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Alice Khosravy: Process still matters to county voters

Posted: December 21, 2012 2:00 a.m.
Updated: December 21, 2012 2:00 a.m.
 

The latest installment in the local tax debate rages on as the Los Angeles County supervisors attempt to pass the Clean Water, Clean Beaches Measure. The Clean Water, Clean Beaches Measure is described by proponents as “an extensive effort to protect public health, and increase drinking water supplies, by cleaning up our rivers, lakes, bays, beaches and coastal waters. Los Angeles County waterways have been found to be contaminated with toxins, trash and health-threatening pollutants above acceptable levels under the federal Clean Water Act and other state and federal laws.”

Those who oppose it cite that the measure allows for 20 percent of the $276 million (estimated) revenue to be spent on “administration.” However, “project management” isn’t categorized as “administration” so it would not be subject to the cap. This raises serious concerns regarding the implementation of the measure. It warrants full disclosure and a complete “due process” for the taxpayers who are likely to be stuck with a bill that doesn’t deliver on the promise of the measure.

Supervisors Mike Antonovich and Don Knabe voted against the proposal in July because they objected to what they called a tax on residents. As the requirements of the measure result from unfunded mandates by the federal government, they feel the funding should come from the federal or state government. Additionally, they cite objections to the process of the proposal and feel the measure should be put to voters in a future regular election rather than to property owners via a mail-in ballot. Supervisor Knabe released a statement on his website stating “Many county residents have been receiving letters in the mail regarding a Clean Water, Clean Beaches Measure. I am here to tell you that I strongly oppose this measure, and believe that the way the process is being managed is a sneaky attempt to get it passed.”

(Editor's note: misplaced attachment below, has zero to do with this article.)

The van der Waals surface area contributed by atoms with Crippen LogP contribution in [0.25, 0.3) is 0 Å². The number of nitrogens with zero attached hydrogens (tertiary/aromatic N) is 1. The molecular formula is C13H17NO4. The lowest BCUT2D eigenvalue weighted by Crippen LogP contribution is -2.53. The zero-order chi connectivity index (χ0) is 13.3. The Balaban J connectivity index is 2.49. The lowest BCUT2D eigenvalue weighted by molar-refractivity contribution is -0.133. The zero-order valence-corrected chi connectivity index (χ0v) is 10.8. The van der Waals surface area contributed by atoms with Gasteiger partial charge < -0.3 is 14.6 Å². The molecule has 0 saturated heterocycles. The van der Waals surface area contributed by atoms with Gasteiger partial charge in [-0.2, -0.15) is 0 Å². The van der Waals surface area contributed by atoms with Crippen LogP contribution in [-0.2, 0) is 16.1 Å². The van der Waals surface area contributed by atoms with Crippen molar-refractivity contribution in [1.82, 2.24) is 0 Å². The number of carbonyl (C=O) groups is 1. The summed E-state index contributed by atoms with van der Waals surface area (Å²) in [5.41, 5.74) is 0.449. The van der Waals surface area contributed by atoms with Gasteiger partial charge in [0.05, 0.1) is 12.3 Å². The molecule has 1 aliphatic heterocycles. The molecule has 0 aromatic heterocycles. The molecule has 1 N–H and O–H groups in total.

When lawmakers openly state the process is “sneaky,” I feel the need to investigate. What is the process?

The process by which the Los Angeles County Board of Supervisors is attempting to pass the parcel tax involves sending out “voting cards” to property owners. The voting cards explain the proposed measure and serve as notice of public hearing on the measure. They also explain that if 50 percent of the property owners protest the parcel tax by returning the voting card with a no vote, prior to the date of the public hearing, that the measure will not move forward. This procedure contains two major obstacles to honest public participation:

1. The mailer is unexpected by the average property owner and it resembles junk mail. This often results in it being tossed out with the stacks of unsolicited mail prior to it being read.

2. By requiring 50 percent of the property owners to protest with a vote of no, that means that not voting results in an automatic vote of yes.

So, if you assumed the mailer was junk mail and threw it away, you just voted yes for a tax increase. What? No, really that is how it works.

The next step in the current process would be the public hearing that is scheduled for Jan. 15. Unless more than half of the county’s property owners protest, the supervisors likely will schedule a special election mail-in vote for March. The special election mail-in vote would be mailed only to property owners and would require only a simple majority vote to pass.

Clean Water and Clean Beaches is something most of us want, so why not put it to a full vote of the public instead of a mail-in special election? The only reason that I can find is that the special election mail-in vote only requires a simple majority but a tax in a regular election requires a two thirds approval to pass. I agree with Supervisors Antonvich and Knabe, the process stinks and creates an atmosphere of skepticism of the measure. Property owners who are looking for additional information, or who may have inadvertently thrown away their voting card are encouraged to contact the office of our local county supervisor, Mike Anotovich. The voting public deserves Clean Water and Clean Beaches but the current county measure is deficient in its implementation and its process. I will be returning my voting-card with a vote of no and hope that others do the same.

Alice Khosravy is a resident of the Santa Clarita Valley.

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